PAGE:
LOS ANGELES — The carbon footprint of the U.S. bitcoin industry is growing at breakneck speed, according to a report by environmental groups released Friday, now rivaling the emissions of 6 million cars each year.
The groups urged US states to consider banning new mining operations to help protect the planet.
Emissions from the energy-intensive sector could undermine climate change goals, said Jeremy Fisher, energy analyst at the nonprofit Sierra Club and co-author of the report.
“We are at an inflection point,” he said. “We’re trying to decarbonize quickly…Bitcoin mining has the potential to undo some of that progress.”
The industry’s carbon footprint, according to the groups, was 27.4 million tonnes from mid-2021 to 2022 – three times that of the largest US coal plant – or nearly annual emissions of 6 million. cars, according to an Environmental Protection Agency calculator.
Bitcoin mining involves a network of power-hungry computers that verify bitcoin transactions and compete for new coins. Only 3.5% of global bitcoin mining was in the US in 2020 – now it’s approaching 38%, according to a recent White House study.
The groups urged US states to consider blocking new mining operations. This year, the New York legislature passed legislation to suspend any new operations in the state that run on fossil fuels.
Bitcoin industry groups claim that the cryptocurrency sector is greener than other heavy industries and uses a relatively small amount of electricity – between 0.09% and 1.7% of total electricity of the United States, according to the White House report. The Bitcoin Mining Council, which represents some major players in the industry, released data showing that more than half of the energy used by its miners comes from renewable sources.
The council did not respond to a request for comment.
“Bitcoin is a technology with a lot of positive and negative climate potential,” said Elliot David of Sustainable Bitcoin Protocol, a company that works with miners to promote clean energy use.
“It’s a matter of perspective – if you’re going to compare it to other industries, like cement for example, then it’s relatively clean,” he told the Thomson Reuters Foundation.
“But every industry must be part of solving the climate crisis.”
The report, co-authored by Earthjustice, an environmental law nonprofit, relies on public documents, utility records, regulatory filings and financial information, as well as news articles. and testimonials from activists across the United States.
Earlier this year, a coalition of environmental groups launched a campaign to pressure Bitcoin to change its software – known as “proof of work” – to a less power-intensive method, known as of “proof of participation”.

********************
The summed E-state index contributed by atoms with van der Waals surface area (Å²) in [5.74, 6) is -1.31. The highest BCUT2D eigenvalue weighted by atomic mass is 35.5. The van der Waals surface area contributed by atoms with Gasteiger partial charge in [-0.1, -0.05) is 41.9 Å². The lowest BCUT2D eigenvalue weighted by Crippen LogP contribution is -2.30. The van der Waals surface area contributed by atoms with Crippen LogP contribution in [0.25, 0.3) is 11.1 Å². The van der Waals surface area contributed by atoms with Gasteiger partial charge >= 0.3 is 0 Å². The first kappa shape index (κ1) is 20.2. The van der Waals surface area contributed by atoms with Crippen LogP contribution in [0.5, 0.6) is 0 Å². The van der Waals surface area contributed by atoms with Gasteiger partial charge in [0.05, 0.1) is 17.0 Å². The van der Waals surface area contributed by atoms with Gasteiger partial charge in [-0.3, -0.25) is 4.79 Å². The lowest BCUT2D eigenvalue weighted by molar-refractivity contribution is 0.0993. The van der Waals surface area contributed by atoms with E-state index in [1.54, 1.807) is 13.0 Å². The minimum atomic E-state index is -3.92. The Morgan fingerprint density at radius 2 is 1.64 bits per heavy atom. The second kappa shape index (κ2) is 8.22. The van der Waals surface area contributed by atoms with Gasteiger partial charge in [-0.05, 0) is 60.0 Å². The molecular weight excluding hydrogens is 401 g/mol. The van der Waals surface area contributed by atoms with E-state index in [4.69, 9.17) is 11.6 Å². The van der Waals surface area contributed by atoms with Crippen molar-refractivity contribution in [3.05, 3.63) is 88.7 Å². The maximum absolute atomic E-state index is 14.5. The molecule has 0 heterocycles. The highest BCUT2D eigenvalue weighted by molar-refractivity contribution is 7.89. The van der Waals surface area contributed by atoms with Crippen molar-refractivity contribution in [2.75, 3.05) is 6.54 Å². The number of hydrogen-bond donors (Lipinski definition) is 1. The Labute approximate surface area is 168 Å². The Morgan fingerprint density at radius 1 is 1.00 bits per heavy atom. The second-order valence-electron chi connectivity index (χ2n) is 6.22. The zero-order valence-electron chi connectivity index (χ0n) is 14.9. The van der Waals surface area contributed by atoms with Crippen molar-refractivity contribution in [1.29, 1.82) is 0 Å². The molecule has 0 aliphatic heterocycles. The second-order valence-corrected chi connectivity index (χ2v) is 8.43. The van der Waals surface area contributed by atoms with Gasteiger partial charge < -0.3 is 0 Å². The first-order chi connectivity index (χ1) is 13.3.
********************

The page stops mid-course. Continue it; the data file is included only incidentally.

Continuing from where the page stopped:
“We’ve seen a relatively large increase in mining here in the United States very quickly, since it was banned in China,” said Mandy DeRoche, an attorney at Earthjustice, who represents clients who are studying how to challenge mining claims. local mining operations.
“And we are concerned about the direction this is taking.”
In 2021, China severely restricted bitcoin mining, leading many companies to relocate or expand their presence in the United States.
Earlier this year, Democratic lawmakers asked publicly traded bitcoin mining companies to reveal the energy they use.
Environmental groups say the industry’s environmental toll, energy consumption and long-term impact on communities have been largely hidden from scrutiny.
Friday’s report highlights instances where bitcoin miners have extended the life of fossil fuel power plants, raised electricity rates, strained power grids and broken promises to the local community .
Some miners say they benefit energy grids by providing stability and funding for renewable energy generation.
In Texas, some miners have signed agreements with renewable energy providers and subscribed to flexible use to smooth demand.
Others mark themselves as green; CleanSpark, listed on the stock exchange, claims that its energy is more than 96% carbon-free.
“It’s not just that miners can be more efficient and use clean energy for their operations,” said Zach Bradford, CEO of CleanSpark. “But this bitcoin mining can actually accelerate the low-carbon energy transition.”
But in Kentucky, bitcoin mining has moved in the opposite direction, said Lane Boldman, executive director of the Kentucky Conservation Committee, an environmental group.
“A lot of these operations are going to support bad or dirty energy projects – that’s exactly what happened here,” she said.
The report also examines what it says are the industry’s unsubstantiated environmental claims.
These include the use of carbon credits or renewable energy “offsets” – tactics which, according to the Sierra Club’s Fisher, aim to mask the true impact of crypto mining on the climate.
“There’s a lot of greenwashing going on,” he said. Originally posted at: https://news.trust.org/item/20220922181848-bf0qv
(Reporting by Avi Asher-Schapiro @AASchapiro; Editing by Lyndsay Griffiths and Megan Rowling. Please credit the Thomson Reuters Foundation, the charitable arm of Thomson Reuters, which covers the lives of people around the world struggling to live freely or fairly. Visit http://news.trust.org)